United Jersey Bank is facing a multimillion-dollar loss and lawsuits stemming from the bankruptcy of a customer allegedly involved in a massive wire fraud.

The bank's client, Payroll Express Corp., Elizabeth, N.J., filed for bankruptcy June 5, claiming negative net worth of more than $24 million, including $5.9 million owed to Hackensack, N.J.-based United Jersey Bank, a unit of UJB Financial Corp.

That day, the U.S. government accused Payroll and Robert Felzenberg, its owner, of wire fraud and defrauding the government.

Some Blame Bank

Now, the bankrupt company's creditors are trying to blame some of their losses on the bank, accusing United Jersey of mishandling funds wired into Payroll Express' account. While such claims would be difficult to prove, legal experts said, they could have merit.

"It all depends upon the facts of this case, and a lot of facts are unknown," said Thomas J. Greco, associate general counsel for the American Bankers Association in Washington. "But this does point out the importance of watching for depositors who are not only in financial trouble but could create other exposures for you."

A UJB spokesman denied that the bank is liable to Payroll Express' other creditors.

Payroll Express, founded in 1967, was in the business of cashing paychecks for employees of hospitals, government agencies, and large corporations. The company had more than 100 customers, including the city of New York, American Telephone & Telegraphs Co., the New York Stock Exchange, New York University and the Port Authority of New York and New Jersey.

How Cash Was Handled

Typically, clients would wire money into Payroll Express accounts, including the account at United Jersey. Then Payroll Express employees would withdraw cash from the banks and drive to client sites on paydays. Payroll Express would later return cashed checks and any unused funds to its customers.

The criminal charges filed against Mr. Felzenberg in U.S. District Court in lower Manhattan alleged that Payroll Express' problems surfaced in late May, when the company stopped cashing clients' paychecks. Federal investigators charged Mr. Felzenberg with improperly transferring about $30 million of clients' money into his own account and the accounts of other businesses in which he held ownership stakes.

In the bankruptcy filing, Mr. Felzenberg acknowledged that he had loaned money to his other companies but claimed he ran into a cash squeeze when one of Payroll's banks, National Westminster Bank USA, asked the company to reduce its volume of overdrafts from about $9 million to between $4 million and $5 million.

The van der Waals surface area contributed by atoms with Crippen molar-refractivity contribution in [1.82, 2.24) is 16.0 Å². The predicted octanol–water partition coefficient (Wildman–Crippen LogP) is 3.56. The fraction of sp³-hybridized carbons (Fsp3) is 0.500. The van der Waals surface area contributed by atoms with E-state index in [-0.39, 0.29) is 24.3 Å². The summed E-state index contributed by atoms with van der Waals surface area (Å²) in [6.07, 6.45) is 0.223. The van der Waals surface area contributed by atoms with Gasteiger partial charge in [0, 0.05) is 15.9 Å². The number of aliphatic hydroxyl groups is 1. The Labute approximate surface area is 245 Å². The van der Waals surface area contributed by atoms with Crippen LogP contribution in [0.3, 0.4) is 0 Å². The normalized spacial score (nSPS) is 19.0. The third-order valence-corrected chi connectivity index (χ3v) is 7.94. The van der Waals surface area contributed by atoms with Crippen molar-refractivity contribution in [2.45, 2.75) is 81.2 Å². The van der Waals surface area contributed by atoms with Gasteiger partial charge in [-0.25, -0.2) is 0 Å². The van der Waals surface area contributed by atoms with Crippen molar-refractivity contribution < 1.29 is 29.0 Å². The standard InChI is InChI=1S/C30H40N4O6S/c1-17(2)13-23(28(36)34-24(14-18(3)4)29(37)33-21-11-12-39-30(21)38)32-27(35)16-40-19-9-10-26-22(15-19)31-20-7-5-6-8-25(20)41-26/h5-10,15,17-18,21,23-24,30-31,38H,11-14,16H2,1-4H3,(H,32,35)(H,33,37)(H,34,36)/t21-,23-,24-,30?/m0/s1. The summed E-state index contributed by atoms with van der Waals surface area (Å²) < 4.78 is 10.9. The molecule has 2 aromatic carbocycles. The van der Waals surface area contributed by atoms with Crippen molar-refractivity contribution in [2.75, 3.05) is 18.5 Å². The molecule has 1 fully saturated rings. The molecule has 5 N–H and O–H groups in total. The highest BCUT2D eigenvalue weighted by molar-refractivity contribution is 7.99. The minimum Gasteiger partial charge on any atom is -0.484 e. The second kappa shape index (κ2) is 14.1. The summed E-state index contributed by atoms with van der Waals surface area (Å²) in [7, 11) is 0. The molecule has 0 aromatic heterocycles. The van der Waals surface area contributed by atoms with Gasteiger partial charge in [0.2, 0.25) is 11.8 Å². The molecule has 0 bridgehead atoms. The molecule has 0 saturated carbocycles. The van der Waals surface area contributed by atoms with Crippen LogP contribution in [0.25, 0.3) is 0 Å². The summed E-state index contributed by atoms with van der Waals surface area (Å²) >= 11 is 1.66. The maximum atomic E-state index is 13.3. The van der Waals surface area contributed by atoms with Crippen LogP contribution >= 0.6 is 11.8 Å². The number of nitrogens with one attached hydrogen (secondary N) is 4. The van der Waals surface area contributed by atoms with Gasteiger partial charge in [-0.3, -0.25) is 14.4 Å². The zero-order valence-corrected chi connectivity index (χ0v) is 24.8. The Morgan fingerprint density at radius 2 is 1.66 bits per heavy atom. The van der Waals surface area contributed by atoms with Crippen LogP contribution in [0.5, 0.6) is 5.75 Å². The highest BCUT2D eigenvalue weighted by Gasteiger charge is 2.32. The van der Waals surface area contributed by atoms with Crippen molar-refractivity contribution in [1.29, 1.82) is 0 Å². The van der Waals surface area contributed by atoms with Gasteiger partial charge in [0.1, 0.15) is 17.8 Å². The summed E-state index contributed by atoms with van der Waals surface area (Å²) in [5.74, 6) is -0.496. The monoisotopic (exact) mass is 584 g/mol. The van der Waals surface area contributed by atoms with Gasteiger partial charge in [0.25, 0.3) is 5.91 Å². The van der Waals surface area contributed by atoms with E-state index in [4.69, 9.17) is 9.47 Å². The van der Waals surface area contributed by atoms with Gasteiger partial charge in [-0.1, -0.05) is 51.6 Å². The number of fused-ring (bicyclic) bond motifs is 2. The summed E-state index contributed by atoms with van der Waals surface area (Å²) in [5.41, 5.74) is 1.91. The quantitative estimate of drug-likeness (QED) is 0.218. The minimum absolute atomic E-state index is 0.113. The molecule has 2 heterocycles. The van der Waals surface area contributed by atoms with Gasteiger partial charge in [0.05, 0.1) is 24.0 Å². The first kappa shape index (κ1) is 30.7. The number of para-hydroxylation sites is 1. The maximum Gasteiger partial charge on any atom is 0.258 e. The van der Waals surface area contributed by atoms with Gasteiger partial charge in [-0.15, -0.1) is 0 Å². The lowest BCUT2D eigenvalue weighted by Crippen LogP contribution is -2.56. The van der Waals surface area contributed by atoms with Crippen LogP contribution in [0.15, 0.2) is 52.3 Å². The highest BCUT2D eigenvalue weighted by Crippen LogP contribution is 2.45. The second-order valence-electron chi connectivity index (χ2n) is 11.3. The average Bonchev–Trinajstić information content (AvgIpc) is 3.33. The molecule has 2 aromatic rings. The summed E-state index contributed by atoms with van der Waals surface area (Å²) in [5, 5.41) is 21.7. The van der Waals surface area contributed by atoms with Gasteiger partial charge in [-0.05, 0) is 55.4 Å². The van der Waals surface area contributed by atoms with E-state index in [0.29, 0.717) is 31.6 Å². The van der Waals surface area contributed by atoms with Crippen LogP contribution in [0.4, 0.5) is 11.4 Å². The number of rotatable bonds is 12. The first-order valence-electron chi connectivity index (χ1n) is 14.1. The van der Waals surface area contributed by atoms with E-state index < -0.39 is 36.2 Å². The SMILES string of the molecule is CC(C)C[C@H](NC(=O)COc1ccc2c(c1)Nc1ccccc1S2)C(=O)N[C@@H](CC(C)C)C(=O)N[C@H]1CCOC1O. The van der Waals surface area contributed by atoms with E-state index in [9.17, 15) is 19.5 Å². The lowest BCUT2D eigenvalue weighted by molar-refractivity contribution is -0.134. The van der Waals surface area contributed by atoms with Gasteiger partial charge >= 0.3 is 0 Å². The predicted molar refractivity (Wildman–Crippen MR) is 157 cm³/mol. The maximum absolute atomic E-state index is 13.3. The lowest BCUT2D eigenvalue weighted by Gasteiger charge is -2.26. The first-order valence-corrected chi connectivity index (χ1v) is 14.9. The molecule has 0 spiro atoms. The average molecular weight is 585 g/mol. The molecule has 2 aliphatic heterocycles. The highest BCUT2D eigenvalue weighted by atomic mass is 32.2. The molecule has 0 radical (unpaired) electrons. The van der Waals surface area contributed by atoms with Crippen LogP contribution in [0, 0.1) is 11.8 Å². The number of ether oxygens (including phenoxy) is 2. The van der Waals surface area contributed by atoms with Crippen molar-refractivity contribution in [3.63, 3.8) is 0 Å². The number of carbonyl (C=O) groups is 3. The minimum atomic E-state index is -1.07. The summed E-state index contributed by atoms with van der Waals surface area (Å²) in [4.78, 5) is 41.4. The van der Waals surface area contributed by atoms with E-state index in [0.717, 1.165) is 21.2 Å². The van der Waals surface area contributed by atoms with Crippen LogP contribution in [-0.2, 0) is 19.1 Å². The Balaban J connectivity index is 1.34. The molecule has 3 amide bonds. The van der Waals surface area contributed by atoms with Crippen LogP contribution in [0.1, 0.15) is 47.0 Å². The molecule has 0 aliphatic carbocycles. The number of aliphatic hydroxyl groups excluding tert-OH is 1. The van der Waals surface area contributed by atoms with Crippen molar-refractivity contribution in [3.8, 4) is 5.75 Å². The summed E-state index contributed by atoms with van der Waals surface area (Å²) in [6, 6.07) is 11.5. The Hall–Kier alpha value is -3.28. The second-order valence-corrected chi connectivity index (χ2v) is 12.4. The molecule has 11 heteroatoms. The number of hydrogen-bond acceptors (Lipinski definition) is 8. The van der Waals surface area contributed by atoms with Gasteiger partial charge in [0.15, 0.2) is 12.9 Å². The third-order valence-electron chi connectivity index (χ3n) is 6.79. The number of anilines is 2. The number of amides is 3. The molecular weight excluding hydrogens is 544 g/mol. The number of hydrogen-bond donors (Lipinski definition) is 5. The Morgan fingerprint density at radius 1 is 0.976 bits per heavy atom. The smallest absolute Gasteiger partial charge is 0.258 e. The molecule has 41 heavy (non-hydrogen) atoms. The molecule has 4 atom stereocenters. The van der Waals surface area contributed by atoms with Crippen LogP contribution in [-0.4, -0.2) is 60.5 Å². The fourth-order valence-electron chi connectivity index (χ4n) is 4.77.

A bank spokesman declined to comment on this statement.

In court documents, Payroll Express reported total liabilities of $31 million and total assets of $5.9 million. United Jersey Bank was listed as the company's largest creditor.

But some Payroll Express creditors contend that United Jersey Bank is liable for their losses. For example, Kingsbrook Jewish Medical Center filed a civil suit in Brooklyn, N.Y., in which it said that Payroll Express and United Jersey Bank owe it $425,000 for undisbursed payrolls and should pay another $1 million in punitive damages.

Kingsbrook contended that United Jersey is liable for money the hospital wired into a Payroll Express account because the money should have be held in trust by the bank until pay-checks were cashed by Payroll Express.

But the UJB spokesman said the bank owes the medical center nothing because it had never agreed to set up a trust account for Kingsbrook.

Potential Liability Seen

The ABA's Mr. Greco said that the bank could be liable if it set up an account for Payroll Express in which it agreed, in some manner, to monitor the funds Payroll disbursed to its customers' employees. But normally, a bank is not responsible for monitoring a depositor's liabilities to other parties, he added.

Some creditors said they are also contemplating lawsuits in which the bank would be held liable for using inside knowledge about Payroll's problems to limit its own losses, at the expense of other creditors.

United Jersey stopped letting Payroll withdraw funds May 26, a Tuesday, but the bank continued to accept Fed Wire transfers to the company through June 2, the UJB spokesman said.

Some creditors argued that United Jersey Bank officials knew Payroll was in trouble but continued to accept deposits in order to limit its losses from Payroll's impending overdraft.

Bank Outlines Its Actions

Mr. Greco said that, if United Jersey officials knew Payroll was in financial trouble and didn't warn anyone, it could bear some liability for other creditors' losses.

But the UJB spokesman said the bank acted properly and owes other creditors nothing. He said the bank stopped letting Payroll employees withdraw cash because bounced checks were beginning to come in from other banks. The spokesman said the account was not overdrawn until May 29, when $9.2 million of checks from Payroll's NatWest account were processed.

On that day, the bank said, it revoked Payroll's check-writing privileges. United Jersey continued to let Payroll customers wire money because federal rules said these transactions could only be stopped by Payroll, the spokesman said, and Payroll didn't issue this order until June 3.

The spokesman added that Payroll had been a trouble-free customer for more than seven years.

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